"Talking Heads"

Television’s “talking heads” share a symbiotic relationship much more important, to them at least, than politics and/or ideology. This relationship can properly be described as an airborne disease attacking healthy debate within the body politic.

Consider the following names and try to determine what they have in common: Al Franken, Brit Hume, Ann Coulter, Bob Woodward, Dan Rather, Ed Meese, Dick Morris, Eleanor Clift, Governor George Pataki, Henry Kissinger, Fred Barnes, George McGovern, James Baker, Jesse Jackson, Jesse Ventura, Laura Ingraham, Leslie Stahl, Leon Panetta, Mikhail Gorbachev, Morton Kondracke, Newt Gingrich, President Clinton, Tom Brokaw, and Sean Hannity.

The answer has nothing to do with politics or ideology. They have something much more important in common- their opinions are for rent. To rub elbows with the above-mentioned pundits, and too many others to list here, one need only pay a visit to The Allen Agency, Inc. and have a checkbook at the ready.

The Washington Speaker's Bureau is another "promoter" that boasts many of the same speakers- and more. It offers speaker and/or subject choices. It even has a section that highlights speakers that can be rented for $10,000 or under.

The problem is that none of the above would command even a fraction of the fees they receive if there were no conflict. That's why even the most sane and rational solution to any problem must be debated (yelled) about in a "pro" and "con" manner when no such distinction exists.

The constant need to create or perpetuate controversy is best evidenced by the simplistic red/blue distinction on television's political maps without examining the differences in a methodical manner that could go a long way to healing any perceived rifts in our society which, in turn, would eliminate the need for television screaming or, at least, lessening its proliferation.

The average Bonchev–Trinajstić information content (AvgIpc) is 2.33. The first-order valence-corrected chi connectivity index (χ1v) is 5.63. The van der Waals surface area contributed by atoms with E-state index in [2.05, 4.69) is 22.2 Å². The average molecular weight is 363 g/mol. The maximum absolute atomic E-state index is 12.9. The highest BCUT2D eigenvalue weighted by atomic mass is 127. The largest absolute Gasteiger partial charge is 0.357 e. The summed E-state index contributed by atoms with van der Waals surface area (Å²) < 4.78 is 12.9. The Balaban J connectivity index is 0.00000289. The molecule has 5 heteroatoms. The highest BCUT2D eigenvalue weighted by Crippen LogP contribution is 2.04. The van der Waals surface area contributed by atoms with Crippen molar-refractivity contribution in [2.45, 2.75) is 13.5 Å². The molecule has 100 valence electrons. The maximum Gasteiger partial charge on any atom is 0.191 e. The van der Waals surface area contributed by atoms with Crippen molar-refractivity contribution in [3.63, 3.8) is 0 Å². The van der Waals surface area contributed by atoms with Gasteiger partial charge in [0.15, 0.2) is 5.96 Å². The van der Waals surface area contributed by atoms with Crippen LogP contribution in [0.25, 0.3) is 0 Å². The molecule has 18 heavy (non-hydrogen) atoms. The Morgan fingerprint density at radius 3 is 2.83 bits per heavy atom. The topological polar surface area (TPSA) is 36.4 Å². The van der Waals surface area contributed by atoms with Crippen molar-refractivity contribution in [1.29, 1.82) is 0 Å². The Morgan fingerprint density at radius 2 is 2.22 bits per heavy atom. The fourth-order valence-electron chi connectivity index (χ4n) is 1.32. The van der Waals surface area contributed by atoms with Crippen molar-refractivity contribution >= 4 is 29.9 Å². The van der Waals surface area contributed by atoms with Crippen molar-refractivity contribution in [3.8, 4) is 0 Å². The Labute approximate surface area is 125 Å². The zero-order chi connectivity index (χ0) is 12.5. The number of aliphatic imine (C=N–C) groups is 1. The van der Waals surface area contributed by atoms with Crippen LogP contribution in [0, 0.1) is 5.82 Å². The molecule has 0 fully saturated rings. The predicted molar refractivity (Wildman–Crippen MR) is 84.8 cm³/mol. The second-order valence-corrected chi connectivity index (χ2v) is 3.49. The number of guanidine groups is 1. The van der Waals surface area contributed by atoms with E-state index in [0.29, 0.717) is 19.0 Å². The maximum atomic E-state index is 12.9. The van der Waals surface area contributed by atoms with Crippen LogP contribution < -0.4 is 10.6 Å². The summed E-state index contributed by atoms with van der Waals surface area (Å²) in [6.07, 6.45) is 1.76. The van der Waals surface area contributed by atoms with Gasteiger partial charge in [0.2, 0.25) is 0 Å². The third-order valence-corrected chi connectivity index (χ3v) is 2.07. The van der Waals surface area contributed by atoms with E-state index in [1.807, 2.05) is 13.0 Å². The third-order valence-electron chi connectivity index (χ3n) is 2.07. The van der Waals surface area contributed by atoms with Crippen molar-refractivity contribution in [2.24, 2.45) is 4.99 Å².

The desire for divisiveness in the country rests with more than just the television personalities. Many groups make comfortable incomes in perpetuating and exacerbating differences. It is when both the groups and personalities join forces and are fed to the public on a daily basis through television that the danger of a false reality can begin to take hold of the national psyche.

The mere fact that money is exchanged for speeches and/or appearances should not necessarily lead to a dismissal of the individual speaking. However, it should highlight the need to look at television's designated "experts" with a healthy dose of skepticism.

After all, if appearances are determined by fees, then it's not a huge leap to wonder if fees can also determine what is said by speakers at these agenda informercials masked as serious discussions and intended for a much larger audience than the one attending (e.g., AEI's effort to monopolize C-Span's coverage of "Think Tank" discussions).



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